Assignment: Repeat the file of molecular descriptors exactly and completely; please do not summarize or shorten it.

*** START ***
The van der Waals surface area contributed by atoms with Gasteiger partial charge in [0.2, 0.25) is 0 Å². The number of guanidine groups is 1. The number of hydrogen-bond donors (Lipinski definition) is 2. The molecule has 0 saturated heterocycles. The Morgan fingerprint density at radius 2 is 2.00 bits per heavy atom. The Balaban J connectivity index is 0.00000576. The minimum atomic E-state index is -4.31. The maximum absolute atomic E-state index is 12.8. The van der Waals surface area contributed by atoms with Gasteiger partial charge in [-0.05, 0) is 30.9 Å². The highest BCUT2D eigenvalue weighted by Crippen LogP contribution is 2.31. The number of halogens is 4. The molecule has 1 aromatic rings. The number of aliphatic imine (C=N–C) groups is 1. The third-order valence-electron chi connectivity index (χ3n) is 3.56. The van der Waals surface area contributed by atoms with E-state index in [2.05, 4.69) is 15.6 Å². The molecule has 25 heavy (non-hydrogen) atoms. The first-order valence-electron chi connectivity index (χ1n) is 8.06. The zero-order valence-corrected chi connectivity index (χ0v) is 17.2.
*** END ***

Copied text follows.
The van der Waals surface area contributed by atoms with Gasteiger partial charge in [0.2, 0.25) is 0 Å². The number of guanidine groups is 1. The number of hydrogen-bond donors (Lipinski definition) is 2. The molecule has 0 saturated heterocycles. The Morgan fingerprint density at radius 2 is 2.00 bits per heavy atom. The Balaban J connectivity index is 0.00000576. The minimum atomic E-state index is -4.31. The maximum absolute atomic E-state index is 12.8. The van der Waals surface area contributed by atoms with Gasteiger partial charge in [-0.05, 0) is 30.9 Å². The highest BCUT2D eigenvalue weighted by Crippen LogP contribution is 2.31. The number of halogens is 4. The molecule has 1 aromatic rings. The number of aliphatic imine (C=N–C) groups is 1. The third-order valence-electron chi connectivity index (χ3n) is 3.56. The van der Waals surface area contributed by atoms with E-state index in [2.05, 4.69) is 15.6 Å². The molecule has 25 heavy (non-hydrogen) atoms. The first-order valence-electron chi connectivity index (χ1n) is 8.06. The zero-order valence-corrected chi connectivity index (χ0v) is 17.2.